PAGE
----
Cestohowa Altar Society ladies celebrate 60 years of service (July 29, 2015)
Church youth to hold car wash (July 29, 2015)
Don’t miss Kosciusko Picnic this Sunday (July 29, 2015)
Free movie Friday in Poth (July 29, 2015)
Historical marker denotes former school site (July 29, 2015)
Legion Auxiliary garage sale Aug. 1 (July 29, 2015)
Life in the Camp Ranch community (July 29, 2015)
Luciano Pacheco – the sole Tejano survivor of the Alamo (July 29, 2015)
Opry helps fund historical markers (July 29, 2015)
Popeye beach pail (July 29, 2015)
See a free flick in Elmendorf (July 29, 2015)
Stuff the bus in Stockdale (July 29, 2015)
Summer program ends at Falls City library (July 29, 2015)
WCRSP delivers children’s books to schools (July 29, 2015)
Balance classes start July 27 (July 22, 2015)
Be a high roller in Floresville (July 22, 2015)
Bobble-head Bozo (July 22, 2015)
Cool down with free snow cones (July 22, 2015)
Copper-pot craftsmanship — CINCO Vodka (July 22, 2015)
Marion Sausage Supper is Aug. 1 (July 22, 2015)
Mu Chi members attend state convention (July 22, 2015)
Opry lineup is sure to satisfy (July 22, 2015)
Save the date for Kody Fest Aug. 8 (July 22, 2015)
Shop ‘Trinkets and Treasures’ (July 22, 2015)
SSCA seeks donations for rummage sale (July 22, 2015)
Start two-stepping at FUMC (July 22, 2015)
Texas sales-tax holiday (July 22, 2015)
The Landing offers help for teens (July 22, 2015)
What a difference an ‘A’ makes! (July 22, 2015)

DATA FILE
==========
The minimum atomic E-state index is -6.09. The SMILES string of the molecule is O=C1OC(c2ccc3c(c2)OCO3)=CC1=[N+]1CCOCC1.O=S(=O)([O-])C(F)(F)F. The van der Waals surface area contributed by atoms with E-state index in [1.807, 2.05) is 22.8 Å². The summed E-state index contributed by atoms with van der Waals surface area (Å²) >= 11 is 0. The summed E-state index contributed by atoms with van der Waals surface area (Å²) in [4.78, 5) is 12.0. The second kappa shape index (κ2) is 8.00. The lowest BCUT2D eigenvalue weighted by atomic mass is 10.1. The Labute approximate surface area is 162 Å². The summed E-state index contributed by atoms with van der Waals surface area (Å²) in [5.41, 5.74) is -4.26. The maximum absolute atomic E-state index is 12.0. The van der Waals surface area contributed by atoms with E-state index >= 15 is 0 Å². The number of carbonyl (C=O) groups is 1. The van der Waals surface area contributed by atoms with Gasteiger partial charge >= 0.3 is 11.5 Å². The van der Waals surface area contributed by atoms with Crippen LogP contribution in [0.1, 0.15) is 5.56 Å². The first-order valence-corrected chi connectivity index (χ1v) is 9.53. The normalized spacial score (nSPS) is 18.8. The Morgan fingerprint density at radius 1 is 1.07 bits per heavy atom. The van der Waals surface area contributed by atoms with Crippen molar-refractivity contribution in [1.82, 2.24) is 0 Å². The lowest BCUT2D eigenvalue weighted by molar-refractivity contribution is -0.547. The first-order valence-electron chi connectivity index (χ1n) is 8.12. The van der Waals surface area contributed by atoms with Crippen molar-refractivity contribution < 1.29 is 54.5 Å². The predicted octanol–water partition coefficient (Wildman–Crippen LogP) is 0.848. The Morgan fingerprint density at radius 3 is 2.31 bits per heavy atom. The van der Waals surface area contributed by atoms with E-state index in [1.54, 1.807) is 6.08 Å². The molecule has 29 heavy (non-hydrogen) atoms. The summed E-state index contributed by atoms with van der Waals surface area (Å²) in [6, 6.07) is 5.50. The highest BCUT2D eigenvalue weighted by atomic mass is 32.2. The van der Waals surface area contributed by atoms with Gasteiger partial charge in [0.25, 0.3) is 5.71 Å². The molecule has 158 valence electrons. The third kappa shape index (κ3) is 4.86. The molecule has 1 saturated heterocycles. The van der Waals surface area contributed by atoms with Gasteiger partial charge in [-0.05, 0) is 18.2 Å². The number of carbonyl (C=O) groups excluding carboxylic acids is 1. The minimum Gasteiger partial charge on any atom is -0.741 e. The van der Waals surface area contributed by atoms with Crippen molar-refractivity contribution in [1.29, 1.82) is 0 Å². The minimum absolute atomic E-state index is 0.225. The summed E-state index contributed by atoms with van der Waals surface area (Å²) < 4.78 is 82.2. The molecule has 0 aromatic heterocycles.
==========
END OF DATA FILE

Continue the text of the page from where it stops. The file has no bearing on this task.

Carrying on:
Browse, learn, shop at Home and Garden Show (July 15, 2015)
Celebrate Czech Day in Jourdanton (July 15, 2015)
Daughters of the Republic installs officers (July 15, 2015)
Enjoy St. Anthony church fest (July 15, 2015)
Experience ‘The Hobbit’ under the stars (July 15, 2015)
Free Movies at the Park in Poth (July 15, 2015)
Learn to compost with worms (July 15, 2015)
Legion Auxiliary plans garage sale (July 15, 2015)
Library happenings (July 15, 2015)
Mystery blanket sparks search (July 15, 2015)
Night In Old Fredericksburg is July 18 (July 15, 2015)
Plan now for Beaver Roundup (July 15, 2015)
Teddy bears, pottery (July 15, 2015)
The bridges of Wilson County (July 15, 2015)
‘Atomic tourists’ converge on Trinity Site ahead of 70th anniversary (July 15, 2015)
Behind the lens: Cover photo (July 8, 2015)
Bobby Flores Birthday Bash is July 11 (July 8, 2015)
Early settlers of Wilson County (July 8, 2015)
Enjoy ‘Big Hero 6’ at Movie Day (July 8, 2015)
Enjoy ‘Cool Tunes’ in Brenham (July 8, 2015)
Family violence shelter seeks volunteers (July 8, 2015)
Family weekend fun in Adkins (July 8, 2015)
FHS Reunion is July 25 (July 8, 2015)
Fishing lures (July 8, 2015)
Give blood at Sacred Heart Church (July 8, 2015)
Hamilton earns rank of captain (July 8, 2015)
Memorial hog hunt a hit! (July 8, 2015)
Save the date for Home and Garden Show (July 8, 2015)
See comedians in China Grove (July 8, 2015)
‘Alabama’ to invade K-Town (July 8, 2015)
‘Dying’ brings broadcaster back to life (July 8, 2015)
Bible study in Verdi (July 1, 2015)
Buses, pickup trucks, automobiles, and walking (July 1, 2015)
Davy Crockett, Depression glass (July 1, 2015)
Dog shows start July 8 (July 1, 2015)
Enjoy Fourth of July parade, concert in Seguin (July 1, 2015)
Enjoy Sunday Dances all month (July 1, 2015)
Free July 4 concerts in SA (July 1, 2015)
Free music, fireworks in Brenham (July 1, 2015)
Ice cream makers, tasters needed (July 1, 2015)
Jack's Cafe adds Sports Room and patio (July 1, 2015)
July is for grape stomping (July 1, 2015)
Look who's flying solo! (July 1, 2015)
Memories fly following balloon stories (July 1, 2015)
Register for state-wide Chili Cook-off (July 1, 2015)
Remembering my first haircut (July 1, 2015)
Savor: Summer drinks with calories and exercise equivalents (July 1, 2015)
South Texas Gardener reveals 'mystery plants' (July 1, 2015)
The Gathering Music Show (July 1, 2015)